30

Differentiate the two groups of cells found in nervous tissue.

Neurons: so specialized they can't divide; contain a central portion called cell body
-conducts impulses

Neuroglia: they DO NOT conduct electrical impulses but perform a number of other functions

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Axon

neuronal processes that carry impulses away from the cell bodies

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Dendrites

processes that conduct impulses toward the cell body.

33

Connective Tissue Proper
(major cells present, fibers, major subtypes, locations in body, peculiar features)

1. fibroblasts, fibrocytes, and several others
2. collagenous, elastic, reticular
3. loose/dense, regular/irregular, and fiber type taxonomy (collagenous, elastic, reticular)
4. tendons, ligaments, facia, periosteum, endosteum, epimysium, plus a framework for most organs
5. present to some degree in all organs

34

Bone Tissue
(major cells present, fibers, major subtypes, locations in body, peculiar features)

1. osteoblasts, osteocytes, osteoclasts
2. collagenous
3. compact, spongy
4. within the named bones of the body
5. has hard matrix because of mineral deposits, has cells in lacunae

35

Cartilage
(major cells present, fibers, major subtypes, locations in body, peculiar features)

1. chondroblasts, chondrocytes, chondroclasts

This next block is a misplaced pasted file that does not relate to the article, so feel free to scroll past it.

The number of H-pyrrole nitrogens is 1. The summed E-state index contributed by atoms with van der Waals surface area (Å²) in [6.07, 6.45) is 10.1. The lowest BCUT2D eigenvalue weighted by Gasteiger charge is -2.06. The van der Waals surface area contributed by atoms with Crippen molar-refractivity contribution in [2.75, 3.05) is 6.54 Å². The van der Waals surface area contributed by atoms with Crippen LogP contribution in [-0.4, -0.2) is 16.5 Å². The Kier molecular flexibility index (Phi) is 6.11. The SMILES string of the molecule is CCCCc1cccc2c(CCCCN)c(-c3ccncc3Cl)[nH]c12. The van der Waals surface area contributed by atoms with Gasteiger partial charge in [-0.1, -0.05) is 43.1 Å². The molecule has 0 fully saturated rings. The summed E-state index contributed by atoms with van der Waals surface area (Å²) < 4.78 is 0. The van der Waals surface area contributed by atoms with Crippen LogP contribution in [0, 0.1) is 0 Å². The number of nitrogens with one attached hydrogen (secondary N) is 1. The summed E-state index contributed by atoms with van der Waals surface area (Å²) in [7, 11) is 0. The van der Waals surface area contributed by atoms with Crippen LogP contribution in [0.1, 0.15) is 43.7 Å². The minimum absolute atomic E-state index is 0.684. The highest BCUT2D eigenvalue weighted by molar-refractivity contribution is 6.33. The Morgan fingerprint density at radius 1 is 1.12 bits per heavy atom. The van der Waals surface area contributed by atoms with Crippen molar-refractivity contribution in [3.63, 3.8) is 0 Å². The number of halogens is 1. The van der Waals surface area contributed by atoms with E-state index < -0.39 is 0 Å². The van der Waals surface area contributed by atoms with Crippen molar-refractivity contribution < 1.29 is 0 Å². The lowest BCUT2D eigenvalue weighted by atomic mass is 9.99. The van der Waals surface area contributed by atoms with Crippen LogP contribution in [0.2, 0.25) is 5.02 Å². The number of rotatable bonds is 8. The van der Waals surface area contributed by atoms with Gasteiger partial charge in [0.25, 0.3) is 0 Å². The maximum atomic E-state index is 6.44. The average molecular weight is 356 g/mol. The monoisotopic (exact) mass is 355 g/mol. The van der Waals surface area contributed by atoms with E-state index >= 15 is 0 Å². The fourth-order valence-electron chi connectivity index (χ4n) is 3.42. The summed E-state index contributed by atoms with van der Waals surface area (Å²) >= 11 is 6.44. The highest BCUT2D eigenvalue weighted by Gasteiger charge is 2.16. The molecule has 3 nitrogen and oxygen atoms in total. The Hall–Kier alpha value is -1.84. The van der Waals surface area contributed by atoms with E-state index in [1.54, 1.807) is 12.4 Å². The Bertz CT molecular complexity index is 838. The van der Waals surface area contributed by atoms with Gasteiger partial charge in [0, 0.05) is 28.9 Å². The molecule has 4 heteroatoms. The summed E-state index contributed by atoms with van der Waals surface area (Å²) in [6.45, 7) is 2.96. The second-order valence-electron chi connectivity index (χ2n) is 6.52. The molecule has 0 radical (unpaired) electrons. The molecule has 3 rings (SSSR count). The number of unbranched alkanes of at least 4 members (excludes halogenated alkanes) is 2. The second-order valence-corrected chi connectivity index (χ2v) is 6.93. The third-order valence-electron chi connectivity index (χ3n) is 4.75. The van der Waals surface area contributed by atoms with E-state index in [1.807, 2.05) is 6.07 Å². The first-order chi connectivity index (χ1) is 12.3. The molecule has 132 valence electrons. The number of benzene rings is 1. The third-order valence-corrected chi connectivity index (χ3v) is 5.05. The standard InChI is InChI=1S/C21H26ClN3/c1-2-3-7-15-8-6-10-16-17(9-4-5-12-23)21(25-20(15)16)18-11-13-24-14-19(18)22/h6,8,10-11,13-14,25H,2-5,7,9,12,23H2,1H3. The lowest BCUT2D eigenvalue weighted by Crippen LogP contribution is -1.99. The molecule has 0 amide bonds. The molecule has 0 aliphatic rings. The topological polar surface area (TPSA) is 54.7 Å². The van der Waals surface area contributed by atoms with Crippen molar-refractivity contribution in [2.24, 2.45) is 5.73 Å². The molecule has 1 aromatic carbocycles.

2. collagenous, elastic, reticular (resemble these)
3. fibrocartilage, elastic cartilage, hyaline cartilage
4. articular surfaces of bones, costal cartilages, intervertebral dics, pinna of ear, tracheal cartilages
5. has firm matrix, has cells in lacunae, no mineral

36

Blood
(major cells present, fibers, major subtypes, locations in body, peculiar features)

1. RBC's and WBC's
2. potential fibers (fibrinogen)
4. within organs of cardiovascular system
5. the only liquid tissue

37

Adipose Tissue
(major cells present, fibers, major subtypes, locations in body, peculiar features)

1. adipose cells
2. collagenous
4. within subcutaneous tissue, medullary cavities of bones, peritoneum, pericardium
5. consists of many adipocytes within connective tissue proper

38

Reticular Connective Tissue
(major cells present, fibers, major subtypes, locations in body, peculiar features)

1. reticular cells
2. reticular
4. lymph nodes, spleen, thymus, medullary cavities of bones
5. requires special stains to demonstrate

39

Bone Marrow Tissue
(major cells present, fibers, major subtypes, locations in body, peculiar features)

1. hemocytoblasts and all of their derivatives
2. reticular
4. within medullary cavities of many bones
5. consists of reticular c.t. plus differentiating blood cells

40

Primitive Connective Tissue (mesenchyme)
(major cells present, fibers, major subtypes, locations in body, peculiar features)

1. mesenchymal cells
2. very few present
4. nucleus pulposus of intervertebral discs, around vessels
5. can undergo rapid metaplasia for repair of damage

41

Regenerative Capacity

significant in predicting the long term outcome of various types of injuries

42

Scarring

results from the proliferation of c.t. proper after an injury